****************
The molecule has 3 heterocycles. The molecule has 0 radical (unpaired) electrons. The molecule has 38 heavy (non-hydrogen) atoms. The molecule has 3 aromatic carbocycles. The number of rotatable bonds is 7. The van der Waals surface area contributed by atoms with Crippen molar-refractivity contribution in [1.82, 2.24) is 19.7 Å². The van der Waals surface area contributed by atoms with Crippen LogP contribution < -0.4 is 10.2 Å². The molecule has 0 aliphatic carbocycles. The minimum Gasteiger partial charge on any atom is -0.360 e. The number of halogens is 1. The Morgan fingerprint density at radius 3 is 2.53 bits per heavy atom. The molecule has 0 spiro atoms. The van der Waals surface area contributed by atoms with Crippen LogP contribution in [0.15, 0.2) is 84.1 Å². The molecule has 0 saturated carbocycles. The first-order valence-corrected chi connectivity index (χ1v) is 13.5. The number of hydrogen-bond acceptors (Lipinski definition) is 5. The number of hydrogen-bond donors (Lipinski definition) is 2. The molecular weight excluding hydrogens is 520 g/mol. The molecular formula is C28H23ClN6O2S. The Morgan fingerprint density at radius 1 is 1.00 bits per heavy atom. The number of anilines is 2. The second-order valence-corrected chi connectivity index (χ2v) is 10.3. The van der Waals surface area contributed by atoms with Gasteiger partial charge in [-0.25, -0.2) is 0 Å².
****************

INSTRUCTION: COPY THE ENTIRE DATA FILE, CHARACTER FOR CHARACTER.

The molecule has 3 heterocycles. The molecule has 0 radical (unpaired) electrons. The molecule has 38 heavy (non-hydrogen) atoms. The molecule has 3 aromatic carbocycles. The number of rotatable bonds is 7. The van der Waals surface area contributed by atoms with Crippen molar-refractivity contribution in [1.82, 2.24) is 19.7 Å². The van der Waals surface area contributed by atoms with Crippen LogP contribution < -0.4 is 10.2 Å². The molecule has 0 aliphatic carbocycles. The minimum Gasteiger partial charge on any atom is -0.360 e. The number of halogens is 1. The Morgan fingerprint density at radius 3 is 2.53 bits per heavy atom. The molecule has 0 spiro atoms. The van der Waals surface area contributed by atoms with Crippen LogP contribution in [0.15, 0.2) is 84.1 Å². The molecule has 0 saturated carbocycles. The first-order valence-corrected chi connectivity index (χ1v) is 13.5. The number of hydrogen-bond acceptors (Lipinski definition) is 5. The number of hydrogen-bond donors (Lipinski definition) is 2. The molecular weight excluding hydrogens is 520 g/mol. The molecular formula is C28H23ClN6O2S. The Morgan fingerprint density at radius 1 is 1.00 bits per heavy atom. The number of anilines is 2. The second-order valence-corrected chi connectivity index (χ2v) is 10.3. The van der Waals surface area contributed by atoms with Gasteiger partial charge in [-0.25, -0.2) is 0 Å².